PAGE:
Climate-based wolverine listing delayed by scientific disputes. Wolverines are already one of the rarest carnivores in North America. With their fates tied to snow they may become rarer still. http://hcne.ws/1fp45HL
Can a grazing buyout program ease life for wolves and ranchers? A fledgling effort in New Mexico’s ‘Yellowstone of the South.’ http://hcne.ws/1bIExoz
Photo courtesy USFWS
The planet’s top flammulated owl expert is seeing impacts of climate change, decreases in precipitation and fire suppression on these creatures. What can these birds tell us about larger ecological trends, and why should we care? http://hcne.ws/1fkC1jq
Photos courtesy Brian Linkhart
First image (sole owl) by Flickr user Jerry Oldenettel.
Check our our favorite “love stories” for Valentine’s day. Of stinky dogs, ripe tomatoes, powder days, and from some of our favorite writers.
After reading our recent story on drought and dust bowls (http://hcne.ws/dust-bowl) Mike Callicrate shared this photo he took from an airplane of a dust storm southeast of the Colorado Springs airport. He reports it was nearly four miles wide, 12,500 feet high, traveling at about 46 mph, and extended about 200 miles to the Colo.-Kans. border.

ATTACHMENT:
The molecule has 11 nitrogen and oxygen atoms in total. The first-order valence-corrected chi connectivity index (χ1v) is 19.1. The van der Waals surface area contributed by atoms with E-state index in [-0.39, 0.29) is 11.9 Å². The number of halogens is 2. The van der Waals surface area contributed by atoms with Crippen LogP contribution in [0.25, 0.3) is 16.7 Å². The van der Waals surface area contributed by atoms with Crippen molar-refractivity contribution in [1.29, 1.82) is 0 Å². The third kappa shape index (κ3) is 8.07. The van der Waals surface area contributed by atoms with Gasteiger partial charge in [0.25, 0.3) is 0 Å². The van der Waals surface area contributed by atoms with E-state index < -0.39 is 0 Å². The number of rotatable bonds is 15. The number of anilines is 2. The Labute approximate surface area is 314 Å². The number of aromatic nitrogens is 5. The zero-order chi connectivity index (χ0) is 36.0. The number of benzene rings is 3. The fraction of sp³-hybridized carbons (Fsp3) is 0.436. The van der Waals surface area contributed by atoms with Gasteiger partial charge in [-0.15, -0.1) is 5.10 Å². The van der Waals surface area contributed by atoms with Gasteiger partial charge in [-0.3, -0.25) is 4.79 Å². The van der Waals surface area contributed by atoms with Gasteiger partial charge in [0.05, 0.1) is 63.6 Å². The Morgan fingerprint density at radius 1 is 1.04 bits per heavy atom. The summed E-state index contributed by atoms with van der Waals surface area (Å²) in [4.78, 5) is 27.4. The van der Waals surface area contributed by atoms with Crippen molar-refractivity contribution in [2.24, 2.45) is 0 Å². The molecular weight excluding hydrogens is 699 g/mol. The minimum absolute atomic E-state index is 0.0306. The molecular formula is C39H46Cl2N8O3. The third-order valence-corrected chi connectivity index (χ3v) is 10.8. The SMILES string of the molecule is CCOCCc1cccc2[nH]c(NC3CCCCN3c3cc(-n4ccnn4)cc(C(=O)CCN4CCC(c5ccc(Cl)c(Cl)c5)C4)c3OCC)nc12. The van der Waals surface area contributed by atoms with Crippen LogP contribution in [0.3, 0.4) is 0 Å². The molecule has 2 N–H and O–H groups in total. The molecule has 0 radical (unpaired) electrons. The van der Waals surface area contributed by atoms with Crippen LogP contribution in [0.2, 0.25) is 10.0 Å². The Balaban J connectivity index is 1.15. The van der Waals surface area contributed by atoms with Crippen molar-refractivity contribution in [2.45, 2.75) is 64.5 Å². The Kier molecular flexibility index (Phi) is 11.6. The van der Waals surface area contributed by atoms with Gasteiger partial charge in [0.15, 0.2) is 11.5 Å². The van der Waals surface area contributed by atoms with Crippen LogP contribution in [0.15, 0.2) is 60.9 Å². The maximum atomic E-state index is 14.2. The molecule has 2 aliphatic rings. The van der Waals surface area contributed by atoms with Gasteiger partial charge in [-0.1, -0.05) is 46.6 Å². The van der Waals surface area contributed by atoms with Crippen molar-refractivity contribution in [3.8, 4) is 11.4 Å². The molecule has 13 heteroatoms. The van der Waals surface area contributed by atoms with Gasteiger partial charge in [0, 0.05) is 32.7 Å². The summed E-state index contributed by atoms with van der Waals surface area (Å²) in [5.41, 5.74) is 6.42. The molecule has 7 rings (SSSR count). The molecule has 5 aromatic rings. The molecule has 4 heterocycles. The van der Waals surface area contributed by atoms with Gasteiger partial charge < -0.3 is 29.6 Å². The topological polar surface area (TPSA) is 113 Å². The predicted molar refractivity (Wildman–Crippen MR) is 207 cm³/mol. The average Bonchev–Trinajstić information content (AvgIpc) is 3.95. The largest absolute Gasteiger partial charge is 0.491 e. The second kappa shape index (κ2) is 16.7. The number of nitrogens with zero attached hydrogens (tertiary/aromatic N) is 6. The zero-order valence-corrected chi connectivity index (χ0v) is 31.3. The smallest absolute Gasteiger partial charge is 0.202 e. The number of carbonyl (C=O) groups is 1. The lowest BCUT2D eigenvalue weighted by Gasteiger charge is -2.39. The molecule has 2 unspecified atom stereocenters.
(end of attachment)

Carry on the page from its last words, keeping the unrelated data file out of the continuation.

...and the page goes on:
Enviros and industry agree: Keystone XL means more oil. So, why does the State Department disagree in its final environmental impact statement that was released last Friday? http://hcne.ws/1doNH3m
An ‘Ag-gag’ law that thwarts undercover investigations, filming and photographing on factory farms is being challenged in Utah. Critics of the law say that it threatens food safety and that, without strong existing regulations, this law takes away the public’s only way of getting real information about systemic problems. http://hcne.ws/1aNgwfB
Photo courtesy Amy Meyer
Many recent green-building efforts undertaken by tribes nationwide work to address housing shortages and offer alternatives to the standardized, often prefab “HUD homes”: http://hcne.ws/1cCzsYs
ABOVE: The Ohkay Owingeh Tribe in New Mexico is rehabilitating a historic pueblo that has been occupied continuously for at least 700 years. Photo by Kate Russell Courtesy Atkin Olshin Schade Architects
"Migratory species must traverse private property, as well as an alphabet soup of public lands, USFWS, BLM, USFS," not all of which provide safe habitat. But the NPS is now starting to rethink its approach to bridging the gaps between parks. New research just came out on the subject: http://hcne.ws/1aQ8ltt